Valves and pumps for gold production in CIL, CIP or CIC circuits

Process reliability and productivity

The nature and chemistry of an ore deposit determine the processing method used in gold production. There are many processing techniques for gold ore. The most common is cyanidation in carbon-in-leach (CIL), carbon-in-pulp (CIP) or carbon-in-column (CIC) circuits. Valmet has a wide range of valves and pumps ideal for CIL, CIP, and CIC processing.


Resistance to abrasive solids and hazardous chemicals, such as cyanide

Improved safety and reliability

Ensuring long-term tightness in continuous operation

Over 100 years of serving gold processing plants

Optimal valve and pump selection can provide substantial savings in gold production in CIL, CIP or CIC circuits

Gold leaching plants use valves and pumps for numerous flow control and isolation services. Valve and pump performance affects the whole leaching process, so it is vital to select the right type of valve or pump for the right application.

Requirements for tightness, abrasion and erosion resistance, and pressure range, are among the key variables when choosing the optimal valves or pumps. Reliability should also be considered, since malfunctions may lead to safety risks and added process downtime.

Valves for thickening

Thickeners increase the content of solids and thus the gold concentration of the slurry. Unwanted gangue is separated in the thickener and processed in the tailings stream. Process water, on the other hand, is recycled back for upstream processing.

Valve installations in thickeners are required for overflow as well as underflow service. On the overflow side, butterfly valves provide effective flow control. Knife gate valves are also used. For the thickener underflow, pinch and knife gate valves are the most common solutions.

Valves for pressure oxidation

If the gold ore is refractory by nature, it may require pre-treatment processing before leaching.

One pre-treatment option is pressure oxidation (POX). Due to the conditions that valves are subjected to in the POX process, the highest possible resistance against corrosion, erosion, and deterioration caused by solids is required.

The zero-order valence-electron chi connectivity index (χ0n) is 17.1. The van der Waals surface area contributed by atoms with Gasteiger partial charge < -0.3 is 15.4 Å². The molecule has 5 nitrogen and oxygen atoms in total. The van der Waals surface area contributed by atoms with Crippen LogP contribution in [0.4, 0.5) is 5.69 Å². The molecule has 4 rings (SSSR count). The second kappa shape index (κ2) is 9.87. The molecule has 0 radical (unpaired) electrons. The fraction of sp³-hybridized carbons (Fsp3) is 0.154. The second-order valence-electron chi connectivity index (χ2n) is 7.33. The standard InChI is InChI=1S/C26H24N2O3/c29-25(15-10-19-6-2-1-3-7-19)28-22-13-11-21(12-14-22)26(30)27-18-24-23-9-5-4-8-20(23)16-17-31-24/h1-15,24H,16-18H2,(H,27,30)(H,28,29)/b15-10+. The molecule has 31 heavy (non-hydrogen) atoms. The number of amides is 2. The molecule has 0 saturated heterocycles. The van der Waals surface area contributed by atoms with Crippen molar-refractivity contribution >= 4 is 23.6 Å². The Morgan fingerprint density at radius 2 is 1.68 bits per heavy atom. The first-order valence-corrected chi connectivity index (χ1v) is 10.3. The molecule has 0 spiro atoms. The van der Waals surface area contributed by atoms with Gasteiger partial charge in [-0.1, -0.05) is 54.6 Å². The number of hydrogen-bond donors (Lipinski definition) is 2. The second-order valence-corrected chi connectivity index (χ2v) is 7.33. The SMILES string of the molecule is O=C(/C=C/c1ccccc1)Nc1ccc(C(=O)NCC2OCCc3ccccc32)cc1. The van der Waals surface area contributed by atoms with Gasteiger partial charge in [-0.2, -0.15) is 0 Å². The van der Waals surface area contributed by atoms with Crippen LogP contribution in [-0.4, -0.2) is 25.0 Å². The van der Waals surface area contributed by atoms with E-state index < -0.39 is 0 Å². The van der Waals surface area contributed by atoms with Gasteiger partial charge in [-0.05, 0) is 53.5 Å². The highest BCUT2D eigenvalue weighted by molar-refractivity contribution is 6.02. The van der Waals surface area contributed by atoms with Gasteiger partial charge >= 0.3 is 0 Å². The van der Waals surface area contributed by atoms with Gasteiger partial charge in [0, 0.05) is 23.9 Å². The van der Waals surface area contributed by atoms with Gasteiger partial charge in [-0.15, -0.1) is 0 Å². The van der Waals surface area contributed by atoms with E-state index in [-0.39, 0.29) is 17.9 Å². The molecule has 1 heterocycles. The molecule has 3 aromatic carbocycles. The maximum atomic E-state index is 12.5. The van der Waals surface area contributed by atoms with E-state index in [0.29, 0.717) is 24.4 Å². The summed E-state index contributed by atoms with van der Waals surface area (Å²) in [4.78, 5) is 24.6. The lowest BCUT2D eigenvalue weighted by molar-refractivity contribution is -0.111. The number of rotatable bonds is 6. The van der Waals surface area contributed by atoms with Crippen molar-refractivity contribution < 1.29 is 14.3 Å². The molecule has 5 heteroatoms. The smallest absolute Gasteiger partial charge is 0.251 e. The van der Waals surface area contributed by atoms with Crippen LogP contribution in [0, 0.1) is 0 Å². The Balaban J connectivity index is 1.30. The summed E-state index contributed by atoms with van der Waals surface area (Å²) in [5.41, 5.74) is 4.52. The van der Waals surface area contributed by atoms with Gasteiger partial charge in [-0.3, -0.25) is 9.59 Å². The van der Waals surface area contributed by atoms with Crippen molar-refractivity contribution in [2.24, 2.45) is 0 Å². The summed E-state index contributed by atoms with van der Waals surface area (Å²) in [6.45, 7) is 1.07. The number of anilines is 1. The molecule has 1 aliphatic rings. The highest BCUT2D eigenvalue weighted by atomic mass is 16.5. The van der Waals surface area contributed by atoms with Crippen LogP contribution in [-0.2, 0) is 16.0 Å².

To maintain the sealing abilities of slurry feed valves, the right material, seat and coating choices play an important role. Valmet offers the most competitive valve solutions for the POX process.

Valves for leaching tanks

Regardless of the leaching method (CIL, CIP or CIC), valves must provide reliable control for the liquid, gaseous and air flows.

The presence of cyanide creates challenges for process control and makes the correct valve material selection essential. When performance requirements are a high priority, process ball valves are a good option for the leaching tanks.

With the right material, coating and seat selection, ball valves provide a long service life and precise flow control capabilities.

Gold leaching process in CIL, CIP or CIC circuits

The gold leaching process starts with comminution. Run-of-mine ore is first crushed and ground to a fine particle size. Water is then added to the process to create a mud-like slurry that is pumped into a thickener where gold-bearing particles sink to the bottom and are passed to downstream processing.

Typically, the next processing phase is a CIL, CIP or CIC circuit. All these methods use cyanide and activated carbon to extract the gold from the slurry. The applied technology varies from one plant to another, but CIL is the most commonly used method.

In the CIL circuit, cyanide and oxygen are added to the slurry, resulting in gold being dissolved from the ore. Activated carbon is then fed into the process from the opposite direction, against the slurry stream, and as it moves through the CIL tanks, dissolved gold adsorbs onto the activated carbon. This loaded carbon then continues into an elution column, where the adsorption process is reversed.

Gold is stripped off the carbon into a pregnant electrolyte and fed into electrowinning cells for plating onto stainless steel wool cathodes. A water spray then removes the gold sludge from the loaded cathodes for filtering and drying. After dewatering, the gold sludge is mixed with fluxes and heated in a furnace to produce doré bars that are transported to a gold refinery for processing into 99.9% pure gold.

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